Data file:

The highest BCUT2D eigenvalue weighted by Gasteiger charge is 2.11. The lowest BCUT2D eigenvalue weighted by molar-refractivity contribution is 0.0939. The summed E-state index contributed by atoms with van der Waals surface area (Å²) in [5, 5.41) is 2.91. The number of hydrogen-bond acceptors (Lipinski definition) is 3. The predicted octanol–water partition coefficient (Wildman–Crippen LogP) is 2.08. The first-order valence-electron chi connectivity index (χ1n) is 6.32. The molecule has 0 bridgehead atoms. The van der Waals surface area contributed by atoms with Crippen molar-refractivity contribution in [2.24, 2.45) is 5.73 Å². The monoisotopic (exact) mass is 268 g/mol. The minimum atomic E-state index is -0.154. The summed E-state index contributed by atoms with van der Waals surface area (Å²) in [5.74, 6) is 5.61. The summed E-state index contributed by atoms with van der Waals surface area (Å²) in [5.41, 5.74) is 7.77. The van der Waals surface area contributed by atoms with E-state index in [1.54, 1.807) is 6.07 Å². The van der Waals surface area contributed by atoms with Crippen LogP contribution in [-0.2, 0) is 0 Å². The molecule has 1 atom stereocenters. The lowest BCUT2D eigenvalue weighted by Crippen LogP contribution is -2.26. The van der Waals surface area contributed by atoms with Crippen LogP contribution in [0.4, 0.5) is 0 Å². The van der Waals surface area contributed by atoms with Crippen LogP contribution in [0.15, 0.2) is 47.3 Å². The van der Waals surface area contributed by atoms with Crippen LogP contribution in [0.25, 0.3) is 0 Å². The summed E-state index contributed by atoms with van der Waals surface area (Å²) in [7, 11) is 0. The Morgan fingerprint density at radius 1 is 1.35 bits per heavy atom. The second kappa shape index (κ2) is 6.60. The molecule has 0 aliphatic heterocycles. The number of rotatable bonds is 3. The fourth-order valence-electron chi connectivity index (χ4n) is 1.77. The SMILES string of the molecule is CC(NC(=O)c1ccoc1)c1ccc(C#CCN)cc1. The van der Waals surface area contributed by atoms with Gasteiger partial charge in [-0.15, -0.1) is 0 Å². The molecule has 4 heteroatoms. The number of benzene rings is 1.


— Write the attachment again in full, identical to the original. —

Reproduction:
The highest BCUT2D eigenvalue weighted by Gasteiger charge is 2.11. The lowest BCUT2D eigenvalue weighted by molar-refractivity contribution is 0.0939. The summed E-state index contributed by atoms with van der Waals surface area (Å²) in [5, 5.41) is 2.91. The number of hydrogen-bond acceptors (Lipinski definition) is 3. The predicted octanol–water partition coefficient (Wildman–Crippen LogP) is 2.08. The first-order valence-electron chi connectivity index (χ1n) is 6.32. The molecule has 0 bridgehead atoms. The van der Waals surface area contributed by atoms with Crippen molar-refractivity contribution in [2.24, 2.45) is 5.73 Å². The monoisotopic (exact) mass is 268 g/mol. The minimum atomic E-state index is -0.154. The summed E-state index contributed by atoms with van der Waals surface area (Å²) in [5.74, 6) is 5.61. The summed E-state index contributed by atoms with van der Waals surface area (Å²) in [5.41, 5.74) is 7.77. The van der Waals surface area contributed by atoms with E-state index in [1.54, 1.807) is 6.07 Å². The van der Waals surface area contributed by atoms with Crippen LogP contribution in [-0.2, 0) is 0 Å². The molecule has 1 atom stereocenters. The lowest BCUT2D eigenvalue weighted by Crippen LogP contribution is -2.26. The van der Waals surface area contributed by atoms with Crippen LogP contribution in [0.4, 0.5) is 0 Å². The van der Waals surface area contributed by atoms with Crippen LogP contribution in [0.15, 0.2) is 47.3 Å². The van der Waals surface area contributed by atoms with Crippen LogP contribution in [0.25, 0.3) is 0 Å². The summed E-state index contributed by atoms with van der Waals surface area (Å²) in [7, 11) is 0. The Morgan fingerprint density at radius 1 is 1.35 bits per heavy atom. The second kappa shape index (κ2) is 6.60. The molecule has 0 aliphatic heterocycles. The number of rotatable bonds is 3. The fourth-order valence-electron chi connectivity index (χ4n) is 1.77. The SMILES string of the molecule is CC(NC(=O)c1ccoc1)c1ccc(C#CCN)cc1. The van der Waals surface area contributed by atoms with Gasteiger partial charge in [-0.15, -0.1) is 0 Å². The molecule has 4 heteroatoms. The number of benzene rings is 1.